IPMA Hackdays successfully performed in Serbia
Within the framework of the 10th IPMA Research Conference in Belgrade, the 2nd IPMA Hackdays took place between June 18 and 20 (https://www.ipma-research-conference.world/ipma-hackdays-2022/). In contrast to the first edition, which had to take place virtually due to the pandemic, this time three student teams were able to compete against each other in person for hacking societal challenges in a co-creative way.
Hackdays, sometimes also called ‘hackathons’, are an event frequently used in the software development scene to find novel approaches for solving challenges in an intensive competition lasting several days between different teams. At the end of the event, the solutions are presented and awards are given to the best of them. However, the event format is much more than just a co-creative competition. At the same time, it can be used as a form of learning to strengthen the readiness and capability for innovation within companies as well as on the threshold from university education to professional life, respectively laying the foundation for the successful launch of a new business idea or venture.
Students were able to choose their topic from a list of societal challenges and organize themselves. The IPMA Hackdays started in the morning on Saturday and ended with a presentation of the results and the awarding of the prizes on Monday afternoon. In the beginning, four teams were at the start, with one already saying goodbye on Saturday. The other three teams, however, started the ideation with all the more energy to find solutions for their chosen topic. These topics ranged from raising environmental awareness among children via a self-programmed app to preventing food waste by distributing food to the needy and reusing it, to advising citizens and businesses on the advantages and the utilization of the circular economy.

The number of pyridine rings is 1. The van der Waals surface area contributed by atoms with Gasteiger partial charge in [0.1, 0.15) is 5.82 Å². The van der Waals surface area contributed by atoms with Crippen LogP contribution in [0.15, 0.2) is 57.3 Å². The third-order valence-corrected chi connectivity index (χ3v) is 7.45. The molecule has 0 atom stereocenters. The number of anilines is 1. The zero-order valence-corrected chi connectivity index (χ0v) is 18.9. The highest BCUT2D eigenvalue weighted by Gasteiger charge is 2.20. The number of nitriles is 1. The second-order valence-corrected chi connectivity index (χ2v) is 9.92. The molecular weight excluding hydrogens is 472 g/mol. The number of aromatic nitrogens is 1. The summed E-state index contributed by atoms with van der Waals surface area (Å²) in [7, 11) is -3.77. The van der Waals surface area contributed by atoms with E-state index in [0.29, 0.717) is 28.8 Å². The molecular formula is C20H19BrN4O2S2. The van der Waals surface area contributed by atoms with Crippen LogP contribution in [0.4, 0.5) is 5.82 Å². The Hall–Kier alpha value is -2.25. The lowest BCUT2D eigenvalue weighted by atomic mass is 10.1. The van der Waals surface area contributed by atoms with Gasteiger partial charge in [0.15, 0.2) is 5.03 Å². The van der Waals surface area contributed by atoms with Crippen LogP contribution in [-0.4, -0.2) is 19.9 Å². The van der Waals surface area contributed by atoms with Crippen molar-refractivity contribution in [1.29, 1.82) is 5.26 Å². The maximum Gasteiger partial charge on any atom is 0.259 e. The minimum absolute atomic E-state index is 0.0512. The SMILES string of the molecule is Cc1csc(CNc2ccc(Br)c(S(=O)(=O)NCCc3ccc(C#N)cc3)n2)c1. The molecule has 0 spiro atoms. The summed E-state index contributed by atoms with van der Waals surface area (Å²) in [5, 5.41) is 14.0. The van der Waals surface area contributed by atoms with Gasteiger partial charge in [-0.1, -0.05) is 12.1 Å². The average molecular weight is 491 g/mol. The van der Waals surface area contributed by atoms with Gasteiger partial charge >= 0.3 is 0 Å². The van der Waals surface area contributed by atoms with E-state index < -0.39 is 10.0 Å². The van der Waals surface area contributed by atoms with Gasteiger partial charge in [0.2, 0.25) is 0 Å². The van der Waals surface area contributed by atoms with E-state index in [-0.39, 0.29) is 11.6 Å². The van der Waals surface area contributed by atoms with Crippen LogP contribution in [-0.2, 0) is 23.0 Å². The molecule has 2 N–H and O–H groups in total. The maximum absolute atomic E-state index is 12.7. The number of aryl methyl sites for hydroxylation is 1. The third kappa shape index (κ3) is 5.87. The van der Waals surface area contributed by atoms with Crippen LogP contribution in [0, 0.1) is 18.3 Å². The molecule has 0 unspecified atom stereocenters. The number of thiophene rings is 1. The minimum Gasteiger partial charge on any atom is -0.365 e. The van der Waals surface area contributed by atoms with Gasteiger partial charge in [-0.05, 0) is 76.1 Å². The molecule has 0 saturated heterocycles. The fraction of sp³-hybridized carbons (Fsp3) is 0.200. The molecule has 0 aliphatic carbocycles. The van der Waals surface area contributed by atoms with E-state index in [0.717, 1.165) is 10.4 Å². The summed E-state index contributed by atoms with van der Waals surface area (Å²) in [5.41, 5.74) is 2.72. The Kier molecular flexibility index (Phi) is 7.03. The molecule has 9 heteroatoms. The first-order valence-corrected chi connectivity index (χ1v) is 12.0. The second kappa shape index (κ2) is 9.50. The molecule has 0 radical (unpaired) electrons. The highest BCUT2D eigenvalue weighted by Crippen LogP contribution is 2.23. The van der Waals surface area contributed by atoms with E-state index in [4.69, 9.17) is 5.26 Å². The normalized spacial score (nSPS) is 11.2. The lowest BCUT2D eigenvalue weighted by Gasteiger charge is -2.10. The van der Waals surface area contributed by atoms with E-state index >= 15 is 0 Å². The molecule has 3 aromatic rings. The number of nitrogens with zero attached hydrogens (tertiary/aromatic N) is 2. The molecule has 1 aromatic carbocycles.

At the end of their work, the teams then had to present the results to a jury, which selected the winning team according to previously announced criteria. In addition to cash and book prizes, the teams will soon receive training in the skills they said they missed the most during the IPMA Hackdays. For example, it turned out that most of the teams had little know-how in pitching ideas. Skills for creating business cases were also missing. What was striking was that the teams were very homogeneous in their composition and that an exchange of skills between the teams only took place after an intervention. For example, a group that had primarily business skills available requested a programmer from a group of programmers, which in turn required someone with complementary skills.
In the end, everyone agreed that Hackdays are a lot of fun, a great opportunity for collaborative learning and for developing business-relevant skills. At the same time, it is possible to come up with ideas to start a business, which can be used to realize one’s own ambitions. This is especially important in a country like Serbia, whose economic and societal development depends on the potential of young people to learn and apply practical skills during their transition from university to professional life.
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